The Dying Fish is a book about a long walk through the entire eastern U.S. range of the native brook trout. A reader will likely learn all he ever wanted to (and more) about the species as he plods through the 530 page account of the prolonged stream survey and intervening adventures. I’ve written much more subsequently as well on my species of special concern, sometimes getting fairly technical in pursuit of a better understanding of this reticent fish and the streams that harbor them.
But for the moment I’d like to take a break from calculation of stream discharge, assesment of benthic invertebrates and estimates of groudwater contributions and just talk a little about how to fish for and enjoy native brook trout. This is an easy subject to summarize quickly – there’s little ground to cover really. If you can get a rod, line and bait to the edge of a stream, then you can catch a brookie, even if you’ve never done it before. So, really, the very little I have to say on the subject is still more elaboration than anyone needs to catch a wild brookie.
The most important part of fishing for brook trout is finding them and, actually, quite a lot could be written on this aspect if a writer wanted to cover the changing waters of the whole range of the species from northern Ontario eastward through Newfoundland and south through west Virginia and then even further south along the spine of the Appalachians. For simplicity, I’m going to pretend we all live in Pennsylvania or an adjacent state. That being said, the first places to look for brookies are in tiny fast-water streams in the most mountainous places you can get to. If you can figure out whether the stream ever dries up in the summer, this will help. Don’t bother with the streams that do. A shady stream far from a road with lots of logs, branches and leaves fallen into it will be best.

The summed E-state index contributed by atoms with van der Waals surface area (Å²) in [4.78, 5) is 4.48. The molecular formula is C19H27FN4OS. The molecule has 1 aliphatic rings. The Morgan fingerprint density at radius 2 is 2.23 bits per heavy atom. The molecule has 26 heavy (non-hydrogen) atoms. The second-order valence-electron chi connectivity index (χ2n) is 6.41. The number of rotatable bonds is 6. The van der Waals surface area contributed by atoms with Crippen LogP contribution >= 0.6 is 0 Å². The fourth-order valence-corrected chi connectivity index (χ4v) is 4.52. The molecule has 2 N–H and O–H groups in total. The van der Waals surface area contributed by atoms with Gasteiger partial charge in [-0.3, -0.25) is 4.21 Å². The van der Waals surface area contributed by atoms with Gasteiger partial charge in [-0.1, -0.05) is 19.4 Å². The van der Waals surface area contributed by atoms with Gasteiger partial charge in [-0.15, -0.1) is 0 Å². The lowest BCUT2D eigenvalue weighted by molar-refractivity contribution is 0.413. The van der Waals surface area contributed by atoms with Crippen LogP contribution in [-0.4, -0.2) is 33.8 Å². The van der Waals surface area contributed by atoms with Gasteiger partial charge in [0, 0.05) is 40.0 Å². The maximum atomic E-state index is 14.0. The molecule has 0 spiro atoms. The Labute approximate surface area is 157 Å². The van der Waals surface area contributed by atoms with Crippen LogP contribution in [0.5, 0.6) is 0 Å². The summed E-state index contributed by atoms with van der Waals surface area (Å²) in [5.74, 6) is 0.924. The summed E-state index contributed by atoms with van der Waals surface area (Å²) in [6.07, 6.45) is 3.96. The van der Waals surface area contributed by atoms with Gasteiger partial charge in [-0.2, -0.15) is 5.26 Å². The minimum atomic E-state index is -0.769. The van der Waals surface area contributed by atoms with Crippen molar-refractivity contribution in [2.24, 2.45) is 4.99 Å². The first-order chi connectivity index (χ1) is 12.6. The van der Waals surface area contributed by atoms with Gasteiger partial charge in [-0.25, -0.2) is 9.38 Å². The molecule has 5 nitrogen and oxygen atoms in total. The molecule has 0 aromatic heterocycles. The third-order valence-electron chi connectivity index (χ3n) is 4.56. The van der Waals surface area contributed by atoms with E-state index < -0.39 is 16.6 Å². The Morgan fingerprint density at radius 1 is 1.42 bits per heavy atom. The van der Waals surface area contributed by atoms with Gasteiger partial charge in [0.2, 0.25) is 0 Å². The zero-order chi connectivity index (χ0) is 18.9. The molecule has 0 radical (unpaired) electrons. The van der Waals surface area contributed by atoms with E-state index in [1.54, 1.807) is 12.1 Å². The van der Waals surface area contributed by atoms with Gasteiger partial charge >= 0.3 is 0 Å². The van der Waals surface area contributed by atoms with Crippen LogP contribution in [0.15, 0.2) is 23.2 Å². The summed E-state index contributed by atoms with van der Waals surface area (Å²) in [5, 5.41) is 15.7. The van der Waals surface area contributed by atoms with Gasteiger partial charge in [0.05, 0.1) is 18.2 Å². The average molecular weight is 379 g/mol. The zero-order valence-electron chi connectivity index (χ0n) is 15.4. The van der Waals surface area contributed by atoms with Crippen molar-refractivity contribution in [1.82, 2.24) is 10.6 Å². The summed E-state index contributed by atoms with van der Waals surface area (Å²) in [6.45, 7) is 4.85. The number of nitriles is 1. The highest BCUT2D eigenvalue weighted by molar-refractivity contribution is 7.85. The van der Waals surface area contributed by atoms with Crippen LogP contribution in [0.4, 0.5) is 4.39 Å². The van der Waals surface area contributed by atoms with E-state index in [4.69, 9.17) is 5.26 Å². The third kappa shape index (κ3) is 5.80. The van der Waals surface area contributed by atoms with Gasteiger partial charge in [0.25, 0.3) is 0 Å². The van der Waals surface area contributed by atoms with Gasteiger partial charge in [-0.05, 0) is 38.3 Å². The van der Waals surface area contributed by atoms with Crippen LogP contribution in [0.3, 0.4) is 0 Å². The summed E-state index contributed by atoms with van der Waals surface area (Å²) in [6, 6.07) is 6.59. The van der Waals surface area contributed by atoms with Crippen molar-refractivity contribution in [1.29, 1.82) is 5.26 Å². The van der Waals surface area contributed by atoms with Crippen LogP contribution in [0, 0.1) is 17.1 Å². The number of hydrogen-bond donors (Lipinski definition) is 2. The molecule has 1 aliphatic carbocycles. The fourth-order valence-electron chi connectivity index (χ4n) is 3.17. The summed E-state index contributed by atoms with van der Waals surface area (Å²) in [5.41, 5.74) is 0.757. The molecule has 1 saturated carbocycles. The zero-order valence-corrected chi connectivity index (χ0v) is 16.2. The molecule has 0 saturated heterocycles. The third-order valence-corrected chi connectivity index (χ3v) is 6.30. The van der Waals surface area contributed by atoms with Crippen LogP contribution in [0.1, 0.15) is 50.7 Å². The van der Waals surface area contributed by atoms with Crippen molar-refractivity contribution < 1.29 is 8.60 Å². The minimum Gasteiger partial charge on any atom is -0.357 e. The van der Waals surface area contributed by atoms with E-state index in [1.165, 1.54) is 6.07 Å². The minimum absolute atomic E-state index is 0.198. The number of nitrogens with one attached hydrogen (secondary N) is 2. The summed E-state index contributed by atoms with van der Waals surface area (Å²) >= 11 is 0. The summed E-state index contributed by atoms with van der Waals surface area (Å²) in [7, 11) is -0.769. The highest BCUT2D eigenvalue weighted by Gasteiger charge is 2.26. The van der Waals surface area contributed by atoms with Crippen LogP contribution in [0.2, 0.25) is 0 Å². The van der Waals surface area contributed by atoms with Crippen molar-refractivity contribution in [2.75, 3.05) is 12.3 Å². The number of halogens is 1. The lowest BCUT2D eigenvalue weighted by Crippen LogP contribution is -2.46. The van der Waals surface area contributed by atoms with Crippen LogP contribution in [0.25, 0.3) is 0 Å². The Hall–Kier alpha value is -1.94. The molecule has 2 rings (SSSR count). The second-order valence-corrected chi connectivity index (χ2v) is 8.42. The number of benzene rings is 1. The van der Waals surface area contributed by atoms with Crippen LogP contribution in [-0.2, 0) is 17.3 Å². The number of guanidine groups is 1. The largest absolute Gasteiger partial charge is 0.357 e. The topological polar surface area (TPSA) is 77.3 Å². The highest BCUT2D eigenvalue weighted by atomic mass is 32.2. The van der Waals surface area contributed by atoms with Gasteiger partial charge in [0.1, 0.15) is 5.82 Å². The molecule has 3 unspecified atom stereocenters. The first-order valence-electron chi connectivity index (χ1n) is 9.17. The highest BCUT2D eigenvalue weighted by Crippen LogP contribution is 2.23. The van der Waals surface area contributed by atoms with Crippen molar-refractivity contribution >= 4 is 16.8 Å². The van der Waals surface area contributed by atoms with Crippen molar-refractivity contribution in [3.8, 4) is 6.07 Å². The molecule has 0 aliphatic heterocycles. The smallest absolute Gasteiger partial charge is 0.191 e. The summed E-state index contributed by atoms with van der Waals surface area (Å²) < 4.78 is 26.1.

Sneaking – this is an easily overlooked but important aspect of your brookie success. Brook trout typically thrive in fairly clear, shallow streams and are accustomed to watching what’s going on in the forest around them. Predators abound, mostly in the form of wading birds and mink.
You will be noticed if you’re standing within 20 feet or so of a brookie’s home pool. Don’t be in too much of a rush to get down on hands and knees or even your belly in pursuit of native trout.
Brook trout are virtually always hungry, it seems. And they’re fairly indiscriminate feeders most of the time. They may be feeding on rising midges or blackflies but they won’t be too selective to take a fat moth who crashes to the surface. I fish for brook trout with bait at times (worms or stonefly larvae), with lures (mepps spinners, tiny stickbaits), or with flies (anything in the box). As a generality, the best flies will be relatively bulky, have a buggy profile and probably a tag of gold, yellow or chartreuse. And I can still enjoy sneaking to the bank with a pole and short line to dangle an earthworm below a split shot.
That’s the very short version on brook trout. In a way, I wouldn’t want to write much more than that on how to catch them. There’s a great joy in discovering these things for oneself, I think. And if you really want the long version on all things brook trout and eastern mountains, my book is always available.